Which President was diagnosed with polio at the age of 39?
Answer: Franklin D. Roosevelt
FDR’s paralytic illness began in 1921 when Roosevelt and his family were vacationing at their summer home on Campobello Island. At the age of 39, the future President was diagnosed with poliomyelitis, or polio, from which he would never fully recover. The disease left Roosevelt paralyzed from the waist down.
At the time (per the note in our newsletter about what happened on this day in the 1950s) there was no cure available, which led Roosevelt to try a multitude of therapies in order to ease the pain and potentially cure the disease. FDR taught himself how to walk very short distances with braces on his legs, and carried a cane for support when standing, but most importantly, he was extremely careful to not be seen using his wheelchair in public. He felt it was a sign of weakness, and was able to convince people that he was getting better. During speeches he generally appeared in an upright, standing position, requesting sturdy lecterns so that he could use his upper body to support himself. While use of his hands didn’t completely escape him, he was known to use head motions more during speeches because he was using his arms to support himself.
In 1934, FDR celebrated the first Birthday Ball, which was held in over 4,000 communities to both celebrate Roosevelt’s birthday and raise awareness for the Georgia Warm Springs Foundation, which served as a treatment center for polio in the early days. The first birthday ball raised over $1M. Four years later, FDR created the National Foundation for Infantile Paralysis, which was an extension of his previous efforts for Georgia Warm Springs.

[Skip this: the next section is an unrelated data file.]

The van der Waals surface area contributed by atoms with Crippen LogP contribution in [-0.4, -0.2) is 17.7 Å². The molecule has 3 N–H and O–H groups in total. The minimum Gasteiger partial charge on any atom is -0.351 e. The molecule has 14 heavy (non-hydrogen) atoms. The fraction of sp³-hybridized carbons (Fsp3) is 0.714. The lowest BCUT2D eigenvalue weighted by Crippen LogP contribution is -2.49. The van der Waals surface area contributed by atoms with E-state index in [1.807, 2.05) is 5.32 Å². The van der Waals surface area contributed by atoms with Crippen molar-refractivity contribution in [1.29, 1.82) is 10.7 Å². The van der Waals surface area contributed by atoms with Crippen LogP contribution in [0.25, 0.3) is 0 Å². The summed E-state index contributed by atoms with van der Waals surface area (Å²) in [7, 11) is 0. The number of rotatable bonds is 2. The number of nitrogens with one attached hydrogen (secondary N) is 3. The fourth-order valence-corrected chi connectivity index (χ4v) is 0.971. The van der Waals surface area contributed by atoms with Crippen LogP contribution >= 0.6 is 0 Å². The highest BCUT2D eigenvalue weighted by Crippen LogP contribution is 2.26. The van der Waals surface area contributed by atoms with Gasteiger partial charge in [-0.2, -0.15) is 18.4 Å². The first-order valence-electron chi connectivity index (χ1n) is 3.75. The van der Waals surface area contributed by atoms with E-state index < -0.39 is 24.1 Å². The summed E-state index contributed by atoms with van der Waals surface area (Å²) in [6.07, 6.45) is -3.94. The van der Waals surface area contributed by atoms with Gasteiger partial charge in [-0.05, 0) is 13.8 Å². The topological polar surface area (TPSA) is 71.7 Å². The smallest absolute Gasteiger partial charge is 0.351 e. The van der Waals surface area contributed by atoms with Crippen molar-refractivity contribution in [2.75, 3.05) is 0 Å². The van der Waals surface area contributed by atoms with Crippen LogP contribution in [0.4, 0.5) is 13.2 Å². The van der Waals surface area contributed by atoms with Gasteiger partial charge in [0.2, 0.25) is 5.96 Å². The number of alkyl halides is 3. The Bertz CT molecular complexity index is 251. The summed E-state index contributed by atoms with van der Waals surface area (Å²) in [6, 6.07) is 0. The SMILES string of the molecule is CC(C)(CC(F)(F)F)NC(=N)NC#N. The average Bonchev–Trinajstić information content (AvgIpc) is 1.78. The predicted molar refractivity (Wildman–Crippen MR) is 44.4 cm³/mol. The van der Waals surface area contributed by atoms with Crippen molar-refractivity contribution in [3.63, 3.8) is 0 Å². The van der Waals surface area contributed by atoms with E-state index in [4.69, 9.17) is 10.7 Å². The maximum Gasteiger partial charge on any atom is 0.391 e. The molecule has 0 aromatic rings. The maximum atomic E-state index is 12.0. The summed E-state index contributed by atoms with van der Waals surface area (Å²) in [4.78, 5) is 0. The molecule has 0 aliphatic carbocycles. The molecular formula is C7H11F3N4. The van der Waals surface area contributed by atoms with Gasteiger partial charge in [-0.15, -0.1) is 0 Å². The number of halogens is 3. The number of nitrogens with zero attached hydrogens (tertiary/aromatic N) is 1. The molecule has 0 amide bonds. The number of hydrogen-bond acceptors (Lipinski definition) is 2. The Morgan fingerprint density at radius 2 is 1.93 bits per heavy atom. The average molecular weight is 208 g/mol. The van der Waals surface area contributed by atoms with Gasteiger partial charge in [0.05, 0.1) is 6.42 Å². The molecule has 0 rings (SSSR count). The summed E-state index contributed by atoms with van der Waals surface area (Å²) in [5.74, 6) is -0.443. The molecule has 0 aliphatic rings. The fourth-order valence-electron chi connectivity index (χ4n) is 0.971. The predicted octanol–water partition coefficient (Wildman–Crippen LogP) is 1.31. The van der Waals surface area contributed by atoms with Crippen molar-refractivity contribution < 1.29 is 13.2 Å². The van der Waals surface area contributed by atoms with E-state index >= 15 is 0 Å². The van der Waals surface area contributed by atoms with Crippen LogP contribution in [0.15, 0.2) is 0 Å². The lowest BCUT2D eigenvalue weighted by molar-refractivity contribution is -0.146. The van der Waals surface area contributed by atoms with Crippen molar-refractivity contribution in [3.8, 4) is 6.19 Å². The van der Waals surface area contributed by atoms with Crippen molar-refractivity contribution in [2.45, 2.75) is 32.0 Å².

Marketing efforts were led by radio host and fellow philanthropist, Eddie Cantor, who used the air waves to tell Americans to send their loose change to the President for this endeavor. Cantor’s call for a “march of dimes to reach all the way to the White House” helped raise $18.9M for FDR’s foundation, and ultimately became the new name of the organization that would support the research and development of the polio vaccine. Ultimately, as mentioned in our newsletter, Jonas Salk developed the polio vaccine and began trial runs on April 26th, 1954 in McLean, Virginia. Roosevelt would never live to see a cure, but his affliction and subsequent fight against the disease lead to the virtual eradication of the disease in the developed world.